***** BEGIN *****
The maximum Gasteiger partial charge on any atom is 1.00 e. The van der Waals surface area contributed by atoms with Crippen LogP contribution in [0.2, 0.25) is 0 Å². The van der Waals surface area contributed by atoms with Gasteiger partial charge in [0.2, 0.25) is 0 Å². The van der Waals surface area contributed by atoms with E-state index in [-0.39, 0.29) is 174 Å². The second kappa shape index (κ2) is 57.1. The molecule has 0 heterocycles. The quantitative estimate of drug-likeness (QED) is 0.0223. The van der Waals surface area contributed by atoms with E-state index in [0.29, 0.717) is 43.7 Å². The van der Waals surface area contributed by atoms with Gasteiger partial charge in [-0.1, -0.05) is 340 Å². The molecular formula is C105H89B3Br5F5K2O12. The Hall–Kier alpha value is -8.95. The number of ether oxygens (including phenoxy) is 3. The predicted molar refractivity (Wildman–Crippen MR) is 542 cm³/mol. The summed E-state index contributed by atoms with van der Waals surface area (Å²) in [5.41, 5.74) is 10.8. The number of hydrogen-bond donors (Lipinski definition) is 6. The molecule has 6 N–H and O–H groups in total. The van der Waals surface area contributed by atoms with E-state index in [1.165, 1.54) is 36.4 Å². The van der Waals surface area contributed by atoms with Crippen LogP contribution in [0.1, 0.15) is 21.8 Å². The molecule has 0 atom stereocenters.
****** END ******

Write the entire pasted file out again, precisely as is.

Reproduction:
The maximum Gasteiger partial charge on any atom is 1.00 e. The van der Waals surface area contributed by atoms with Crippen LogP contribution in [0.2, 0.25) is 0 Å². The van der Waals surface area contributed by atoms with Gasteiger partial charge in [0.2, 0.25) is 0 Å². The van der Waals surface area contributed by atoms with E-state index in [-0.39, 0.29) is 174 Å². The second kappa shape index (κ2) is 57.1. The molecule has 0 heterocycles. The quantitative estimate of drug-likeness (QED) is 0.0223. The van der Waals surface area contributed by atoms with E-state index in [0.29, 0.717) is 43.7 Å². The van der Waals surface area contributed by atoms with Gasteiger partial charge in [-0.1, -0.05) is 340 Å². The molecular formula is C105H89B3Br5F5K2O12. The Hall–Kier alpha value is -8.95. The number of ether oxygens (including phenoxy) is 3. The predicted molar refractivity (Wildman–Crippen MR) is 542 cm³/mol. The summed E-state index contributed by atoms with van der Waals surface area (Å²) in [5.41, 5.74) is 10.8. The number of hydrogen-bond donors (Lipinski definition) is 6. The molecule has 6 N–H and O–H groups in total. The van der Waals surface area contributed by atoms with E-state index in [1.165, 1.54) is 36.4 Å². The van der Waals surface area contributed by atoms with Crippen LogP contribution in [0.1, 0.15) is 21.8 Å². The molecule has 0 atom stereocenters.